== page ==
Well, we did it. My husband and I managed to drop my daughter off at college two weeks ago. There were no tears–on either of our parts–but perhaps it was the humidity that kept us sweating instead of crying. Or perhaps we felt good knowing that her enrolling in college and spreading her wings are exactly what she has wanted to do for a few years and exactly what we raised her to want to do. In my world, we are all winning.
And I have to admit that these last two weeks, we have kept our communication with her to a minimum. We even go–gasp!–a couple of days without texting or calling. We want her to get used to living on her own, although that really means living 30 minutes from where she grew up and bunking in a dorm with a roommate. But who’s keeping score? She still has to do her own laundry, right?
So, what are we parents to do now that we have our young adults settled in? Why, we start planning for parents’ weekend, of course! What? Never heard of it? You may want to check out what your student’s college or university offers for parents’ or families’ weekend (yes, that means bring the siblings, too). Parents’ weekends give you and your family a perfect opportunity to drop in later in the semester for a sanctioned visit. Your student is almost obligated to let you attend–all the other parents are doing it!
So, how do you make the most of parents’ weekend? Here are a few tips to make sure that you make your student proud:
- Get to know your student’s roommate(s) and friends. This does not mean being extremely nosey or critical of your student’s relationships. This does mean being friendly and curious. One good rule for parents’ weekend: listen more, talk less.
- Restock the pantry. Or the closet or the mini-fridge or the snack drawer. Bringing along some much-needed supplies or extra toiletries can be gifts that keep on giving, especially if they can be used immediately. Not sure what to bring? Ask your student before you leave.
- Eat a meal together. Whether it is in the campus dining room or off campus, make sure you break bread together. A good meal, especially if your student is tired of on-campus choices, can provide an opportunity for her to relax and enjoy your company. Wait, who am I kidding? She will be glad to get that appetizer, entrée, and dessert without busting her own budget.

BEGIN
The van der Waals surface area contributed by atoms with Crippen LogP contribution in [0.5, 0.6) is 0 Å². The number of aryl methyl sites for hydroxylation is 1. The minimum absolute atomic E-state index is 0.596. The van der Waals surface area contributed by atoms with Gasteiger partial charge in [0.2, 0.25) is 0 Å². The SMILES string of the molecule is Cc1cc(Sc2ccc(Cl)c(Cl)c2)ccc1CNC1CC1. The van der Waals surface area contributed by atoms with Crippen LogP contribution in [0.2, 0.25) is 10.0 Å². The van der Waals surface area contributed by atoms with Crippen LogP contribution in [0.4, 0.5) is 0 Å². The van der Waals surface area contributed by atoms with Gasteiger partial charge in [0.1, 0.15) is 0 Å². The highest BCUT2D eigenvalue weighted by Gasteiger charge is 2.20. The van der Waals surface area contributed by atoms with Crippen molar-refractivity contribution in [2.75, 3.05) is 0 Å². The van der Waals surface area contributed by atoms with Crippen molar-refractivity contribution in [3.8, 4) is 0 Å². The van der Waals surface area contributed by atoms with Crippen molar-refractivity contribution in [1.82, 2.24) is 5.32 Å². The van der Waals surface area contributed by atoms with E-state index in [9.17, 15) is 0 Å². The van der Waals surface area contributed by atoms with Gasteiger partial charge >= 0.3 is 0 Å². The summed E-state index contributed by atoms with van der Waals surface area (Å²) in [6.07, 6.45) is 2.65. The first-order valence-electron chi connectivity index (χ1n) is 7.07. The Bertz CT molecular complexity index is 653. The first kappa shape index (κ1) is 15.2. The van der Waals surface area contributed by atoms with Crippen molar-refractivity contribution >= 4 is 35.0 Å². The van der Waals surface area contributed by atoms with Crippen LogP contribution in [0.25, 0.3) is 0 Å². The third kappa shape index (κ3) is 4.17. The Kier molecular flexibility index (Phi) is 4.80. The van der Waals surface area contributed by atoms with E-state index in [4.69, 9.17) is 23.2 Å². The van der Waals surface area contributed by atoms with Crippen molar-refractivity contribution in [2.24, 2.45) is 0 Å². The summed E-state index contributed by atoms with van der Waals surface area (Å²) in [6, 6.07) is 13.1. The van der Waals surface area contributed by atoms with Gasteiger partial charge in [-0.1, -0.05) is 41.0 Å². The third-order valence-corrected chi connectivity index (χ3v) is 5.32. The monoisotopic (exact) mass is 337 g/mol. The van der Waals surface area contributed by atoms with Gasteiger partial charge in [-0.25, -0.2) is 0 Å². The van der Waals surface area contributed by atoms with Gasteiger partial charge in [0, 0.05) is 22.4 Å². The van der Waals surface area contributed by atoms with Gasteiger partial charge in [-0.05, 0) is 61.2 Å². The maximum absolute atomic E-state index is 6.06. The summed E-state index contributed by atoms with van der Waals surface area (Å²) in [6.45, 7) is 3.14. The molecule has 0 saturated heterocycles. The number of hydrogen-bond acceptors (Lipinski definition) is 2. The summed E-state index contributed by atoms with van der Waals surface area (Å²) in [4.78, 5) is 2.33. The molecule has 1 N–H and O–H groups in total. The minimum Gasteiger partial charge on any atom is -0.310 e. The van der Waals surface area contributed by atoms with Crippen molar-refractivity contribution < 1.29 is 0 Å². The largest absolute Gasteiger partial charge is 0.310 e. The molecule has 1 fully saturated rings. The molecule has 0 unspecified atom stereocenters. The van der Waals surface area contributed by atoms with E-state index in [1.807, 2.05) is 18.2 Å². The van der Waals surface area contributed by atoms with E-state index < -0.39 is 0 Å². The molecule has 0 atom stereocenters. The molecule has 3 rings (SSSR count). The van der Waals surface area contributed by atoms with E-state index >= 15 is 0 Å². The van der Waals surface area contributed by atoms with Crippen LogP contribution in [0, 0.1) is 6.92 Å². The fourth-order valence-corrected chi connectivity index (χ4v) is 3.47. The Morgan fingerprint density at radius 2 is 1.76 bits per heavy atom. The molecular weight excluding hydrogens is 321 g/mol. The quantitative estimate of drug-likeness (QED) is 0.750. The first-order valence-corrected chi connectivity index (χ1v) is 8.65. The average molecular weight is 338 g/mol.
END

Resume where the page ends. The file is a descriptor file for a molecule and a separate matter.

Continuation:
- Take in a performance, a game, class, or local experience. Some colleges allow you to sit in on a lecture or meet with faculty. Or you may be able to see a student musical, artistic, or theatrical performance. Some parents’ weekends involve a sporting event (think: tailgating!). Others highlight the local color or traditions that can give you a sense of the community your student belongs to. Either way, participate in something that is unique to your student’s experience. It can help you get a feel for the campus atmosphere and who knows, you may become a huge fan of the team!
- Connect meaningfully. While you may not want to probe your student with deep questions during the weekend, you should strive to move beyond the “What classes are you taking?” and “What do you do all day?” questions to ones that are more thoughtful or at least elicit a deeper understanding of who your student is becoming.
- Don’t linger. We all know that many students suffer from homesickness and your student may feel a little anxious about your leaving when the weekend is over (or maybe your student will be like mine: ready to see you off so she can get back to her routine). Either way, set a definite time to leave and stick to it.
If you are not sure if your student’s college or university has a parents’ weekend planned, get online or contact the parents’ association to find out more. Then, mark your calendar! You and your student will be able to share a great experience even if you then don’t hear from her again until Thanksgiving.